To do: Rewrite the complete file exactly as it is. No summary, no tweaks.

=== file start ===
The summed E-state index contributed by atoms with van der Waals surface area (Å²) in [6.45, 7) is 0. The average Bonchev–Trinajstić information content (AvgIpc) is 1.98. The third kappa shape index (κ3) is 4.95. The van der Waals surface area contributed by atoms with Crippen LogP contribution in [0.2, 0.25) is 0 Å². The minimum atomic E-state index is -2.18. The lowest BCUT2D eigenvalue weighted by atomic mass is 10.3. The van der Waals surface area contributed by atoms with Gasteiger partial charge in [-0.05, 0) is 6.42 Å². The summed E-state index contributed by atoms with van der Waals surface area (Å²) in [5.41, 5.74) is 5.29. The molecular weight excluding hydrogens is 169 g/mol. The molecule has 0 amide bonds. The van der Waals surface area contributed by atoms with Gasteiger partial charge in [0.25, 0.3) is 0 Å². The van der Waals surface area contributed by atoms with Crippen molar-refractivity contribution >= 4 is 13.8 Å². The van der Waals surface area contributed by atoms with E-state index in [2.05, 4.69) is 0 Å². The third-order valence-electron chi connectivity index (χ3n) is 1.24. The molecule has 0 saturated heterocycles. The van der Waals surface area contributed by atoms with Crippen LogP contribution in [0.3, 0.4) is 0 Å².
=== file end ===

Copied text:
The summed E-state index contributed by atoms with van der Waals surface area (Å²) in [6.45, 7) is 0. The average Bonchev–Trinajstić information content (AvgIpc) is 1.98. The third kappa shape index (κ3) is 4.95. The van der Waals surface area contributed by atoms with Crippen LogP contribution in [0.2, 0.25) is 0 Å². The minimum atomic E-state index is -2.18. The lowest BCUT2D eigenvalue weighted by atomic mass is 10.3. The van der Waals surface area contributed by atoms with Gasteiger partial charge in [-0.05, 0) is 6.42 Å². The summed E-state index contributed by atoms with van der Waals surface area (Å²) in [5.41, 5.74) is 5.29. The molecular weight excluding hydrogens is 169 g/mol. The molecule has 0 amide bonds. The van der Waals surface area contributed by atoms with Gasteiger partial charge in [0.25, 0.3) is 0 Å². The van der Waals surface area contributed by atoms with Crippen molar-refractivity contribution >= 4 is 13.8 Å². The van der Waals surface area contributed by atoms with E-state index in [2.05, 4.69) is 0 Å². The third-order valence-electron chi connectivity index (χ3n) is 1.24. The molecule has 0 saturated heterocycles. The van der Waals surface area contributed by atoms with Crippen LogP contribution in [0.3, 0.4) is 0 Å².